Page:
Your computer is not your friend.
It was brought to life, and in the same moment, long since designed for death.
Over time, you get to know parts of it, here and there. It certainly knows you, in ways both more precise than you would comfortably prefer and more crude than you likely think. It makes a spectacle out of your best and worst, but cares not for the humanness in between.
It clings to you, physically and psychologically. In the early hours, it glares white and bright at you, having shattered through the primitive limitations of melanin and circadian rhythms.
But it is not yours, not really. It runs advertising beautifully, and, only as an occasional side effect, the content you mean to access. It lends you an omnipresent voice, but only through mouthpieces shaped by others.
Your computer is not your friend. But it could be.
Let us hand-make our websites. Gift-wrap
<div>isions in full-
<body>’d documents. Stitch together pages with the blue thread of the anchor link underline. Become acquainted with the material feel of placing pixels on a screen, and in doing so, remember what pen and paper in the hands of every person does for power and culture.
Let us tend to our digital gardens, growing sustenance in the form of conversation and connection, in plots just big enough for our communities. Intimacy and trust over suspicion and misinformation; “buy nothing” gift economies over locked cabinets. Let us cultivate abundance but pull back from the toxin of excess.
Let us stretch open our arms wider every day, that those who have never had our access be able to share equally in it. Let us remember that neutrality has never been inherent to the creation, development, and distribution of technology.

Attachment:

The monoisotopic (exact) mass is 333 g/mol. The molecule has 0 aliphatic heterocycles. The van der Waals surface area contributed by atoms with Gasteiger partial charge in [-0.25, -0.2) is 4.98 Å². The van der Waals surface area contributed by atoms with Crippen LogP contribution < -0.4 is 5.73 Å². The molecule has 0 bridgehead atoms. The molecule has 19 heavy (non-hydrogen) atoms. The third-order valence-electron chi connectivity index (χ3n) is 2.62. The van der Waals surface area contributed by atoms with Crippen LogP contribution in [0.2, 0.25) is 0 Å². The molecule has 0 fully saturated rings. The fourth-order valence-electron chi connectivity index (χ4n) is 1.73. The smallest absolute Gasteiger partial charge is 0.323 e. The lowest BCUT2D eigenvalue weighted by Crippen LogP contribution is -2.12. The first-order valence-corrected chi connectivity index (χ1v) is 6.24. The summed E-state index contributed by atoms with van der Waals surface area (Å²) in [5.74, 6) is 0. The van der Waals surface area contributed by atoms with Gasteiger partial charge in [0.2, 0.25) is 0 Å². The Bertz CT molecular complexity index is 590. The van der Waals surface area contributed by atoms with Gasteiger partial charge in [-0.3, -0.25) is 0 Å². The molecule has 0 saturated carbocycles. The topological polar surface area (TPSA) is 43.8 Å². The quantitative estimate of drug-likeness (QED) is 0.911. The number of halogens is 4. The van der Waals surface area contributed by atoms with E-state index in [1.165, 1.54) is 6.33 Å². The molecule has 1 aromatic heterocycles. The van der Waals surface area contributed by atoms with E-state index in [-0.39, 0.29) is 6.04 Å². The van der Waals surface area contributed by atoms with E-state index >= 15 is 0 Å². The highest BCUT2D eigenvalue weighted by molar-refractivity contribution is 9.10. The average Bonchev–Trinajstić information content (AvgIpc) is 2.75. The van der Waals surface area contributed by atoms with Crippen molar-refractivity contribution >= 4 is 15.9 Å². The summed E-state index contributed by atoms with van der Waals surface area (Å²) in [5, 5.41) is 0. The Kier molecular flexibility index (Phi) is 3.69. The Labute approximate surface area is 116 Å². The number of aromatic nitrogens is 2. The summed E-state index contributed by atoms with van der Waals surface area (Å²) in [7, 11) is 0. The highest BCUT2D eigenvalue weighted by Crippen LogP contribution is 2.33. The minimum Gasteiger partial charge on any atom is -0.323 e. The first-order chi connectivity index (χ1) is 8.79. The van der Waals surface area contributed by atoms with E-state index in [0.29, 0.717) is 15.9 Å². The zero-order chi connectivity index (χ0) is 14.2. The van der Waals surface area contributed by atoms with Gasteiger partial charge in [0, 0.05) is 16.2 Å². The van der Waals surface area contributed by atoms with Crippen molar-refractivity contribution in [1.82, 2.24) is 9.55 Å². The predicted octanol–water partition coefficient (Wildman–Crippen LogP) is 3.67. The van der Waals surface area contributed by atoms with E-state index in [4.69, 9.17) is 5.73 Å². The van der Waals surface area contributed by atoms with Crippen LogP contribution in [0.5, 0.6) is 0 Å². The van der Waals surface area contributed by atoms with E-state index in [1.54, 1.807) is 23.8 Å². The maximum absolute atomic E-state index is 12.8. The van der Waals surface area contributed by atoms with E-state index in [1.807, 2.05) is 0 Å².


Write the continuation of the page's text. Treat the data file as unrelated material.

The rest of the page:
Let us attend to the material of our Cloud. There are crystals in our screens and rare metals in our disks. Copper, lead, gold, polymer, and silicon, are excavated from the earth and disposed, eventually, somewhere. Let us be aware where “somewhere” is, and let the place and people of this somewhere be considered with the utmost care and understanding.
Let us reclaim the right to maintenance and repair. (Those early cooks were onto something when they made cast iron pans to last.)
Let us cripple the Algorithm. Tame it, declaw it, neuter it, and we may yet wrest ourselves out of its grasp. Lest we forget, we were the ones who wrote it, in service to the corporation, and we are the ones who fall under its probing, in disservice only to ourselves.
Let us breathe, just for a moment. Even a blank feed has a texture.
Let us understand that technology is not, in truth, about technology, but rather the world of people who make it and use it and have it forced upon them. And let this be not a diatribe against technology, but rather a plea born out of tender love for its precious complexity and capacity.
Softness is a feeling, a philosophy, a covenant, a process, a promise, a way of holding each other in our thoughts as we make these tools for each other. Against unfeeling logic, thoughtless utility, and stratified competition, let us cling desperately to kindness and beauty and care. Let our computers be friends with us, let us be friends with our computers, and above all, let us value softness as a mechanism of the highest value.